Contrasts between hot and cold mark the score by Giorgio Magnanensi as well. Magnanensi, the artistic director of Vancouver New Music, has created the kind of spare, enigmatic score that appeals to Wang, who uses music as much for the space between notes as for any rhythmic drive. The appealing and surprisingly musical score varies from the dripping water, harsh clangs and warm violin of the opening, to industrial noise, undecipherable vocalizations and Spanish street buskers, to the final bird song.
Wang uses the music to support but never to define his choreography, which is a circular journey that begins with him alone on stage, and ends with his separation from the group, alone once more. In between, a series of duets and ensembles create evocative scenarios. The dancers, in simple black shorts and, for the women, beige halter tops (by costume designer Kate Burrows), crash through the first jerky, automaton-like grouping, one that takes them to the floor in crazy, kamikaze poses, with fast and furious finesse. Later, in red and black tulle skirts, the group forms a tight, inward-facing circle and they twitch their feet, or break into ill-matched couples (the men crouch down, making them too short to comfortably partner) and attempt a waltz.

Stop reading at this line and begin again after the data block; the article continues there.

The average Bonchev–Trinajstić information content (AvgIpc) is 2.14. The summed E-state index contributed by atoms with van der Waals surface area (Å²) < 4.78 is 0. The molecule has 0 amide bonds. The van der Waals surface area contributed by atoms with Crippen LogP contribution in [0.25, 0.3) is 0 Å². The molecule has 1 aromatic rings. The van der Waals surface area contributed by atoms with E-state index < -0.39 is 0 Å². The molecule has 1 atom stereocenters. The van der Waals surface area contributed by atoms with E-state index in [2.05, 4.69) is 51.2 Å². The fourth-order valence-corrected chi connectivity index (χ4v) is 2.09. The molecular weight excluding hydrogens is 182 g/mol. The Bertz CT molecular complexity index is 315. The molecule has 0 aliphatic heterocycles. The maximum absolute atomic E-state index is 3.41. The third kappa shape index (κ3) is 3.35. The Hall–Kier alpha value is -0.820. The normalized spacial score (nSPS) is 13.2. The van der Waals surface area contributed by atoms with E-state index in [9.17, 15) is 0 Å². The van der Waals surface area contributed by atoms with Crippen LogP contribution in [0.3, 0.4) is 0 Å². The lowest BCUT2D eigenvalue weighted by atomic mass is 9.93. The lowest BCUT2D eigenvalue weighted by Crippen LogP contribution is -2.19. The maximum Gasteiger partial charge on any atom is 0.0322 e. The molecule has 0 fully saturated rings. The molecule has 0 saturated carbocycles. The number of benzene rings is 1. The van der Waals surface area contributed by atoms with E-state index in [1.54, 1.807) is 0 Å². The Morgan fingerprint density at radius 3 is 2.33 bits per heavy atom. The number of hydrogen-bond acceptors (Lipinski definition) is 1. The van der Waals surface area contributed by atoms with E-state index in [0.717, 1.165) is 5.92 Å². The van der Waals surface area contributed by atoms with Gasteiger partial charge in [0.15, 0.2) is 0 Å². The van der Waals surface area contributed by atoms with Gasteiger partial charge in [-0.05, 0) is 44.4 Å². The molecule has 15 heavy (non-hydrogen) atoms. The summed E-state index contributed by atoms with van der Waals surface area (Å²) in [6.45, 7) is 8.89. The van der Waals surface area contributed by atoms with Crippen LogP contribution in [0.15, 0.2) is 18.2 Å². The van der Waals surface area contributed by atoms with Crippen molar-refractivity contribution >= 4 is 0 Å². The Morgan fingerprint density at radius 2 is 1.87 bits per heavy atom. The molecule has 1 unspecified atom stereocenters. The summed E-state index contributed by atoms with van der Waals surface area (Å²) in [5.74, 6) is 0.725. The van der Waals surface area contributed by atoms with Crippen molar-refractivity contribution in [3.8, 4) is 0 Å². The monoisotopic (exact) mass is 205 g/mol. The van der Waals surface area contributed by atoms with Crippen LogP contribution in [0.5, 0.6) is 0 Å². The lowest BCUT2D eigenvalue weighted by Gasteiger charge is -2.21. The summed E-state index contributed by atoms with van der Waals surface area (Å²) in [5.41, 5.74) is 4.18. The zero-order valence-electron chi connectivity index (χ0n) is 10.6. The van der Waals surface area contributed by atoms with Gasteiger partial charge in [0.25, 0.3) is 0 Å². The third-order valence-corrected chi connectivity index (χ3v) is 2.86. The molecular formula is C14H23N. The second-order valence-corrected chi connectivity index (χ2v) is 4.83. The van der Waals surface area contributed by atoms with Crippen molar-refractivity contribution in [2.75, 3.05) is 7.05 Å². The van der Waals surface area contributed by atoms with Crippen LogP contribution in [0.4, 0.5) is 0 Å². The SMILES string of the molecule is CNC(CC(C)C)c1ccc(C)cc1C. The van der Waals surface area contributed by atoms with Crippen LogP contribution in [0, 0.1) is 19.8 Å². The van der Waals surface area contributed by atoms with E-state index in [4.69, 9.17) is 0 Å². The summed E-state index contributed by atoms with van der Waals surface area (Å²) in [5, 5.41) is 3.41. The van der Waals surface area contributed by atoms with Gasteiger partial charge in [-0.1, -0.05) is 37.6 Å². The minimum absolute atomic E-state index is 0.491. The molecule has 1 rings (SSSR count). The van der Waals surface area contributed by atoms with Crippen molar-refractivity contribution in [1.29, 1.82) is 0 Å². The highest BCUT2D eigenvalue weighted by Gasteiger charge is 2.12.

The duets are mostly hot. The male-female pairings are sensual and sexy, allowing the women to indulge in air-born power through the support of their partners, who are always dynamically engaged. The duet for two men, Wang and Wei, was a highlight of the evening. It showcases male power and grace through the whirl of curving arms, torsos and legs of these two well-matched men, despite Wang being about a decade older. The rough-and-tumble when they are together, and the lighter, freer energy when they dance side by side in unison, was superb.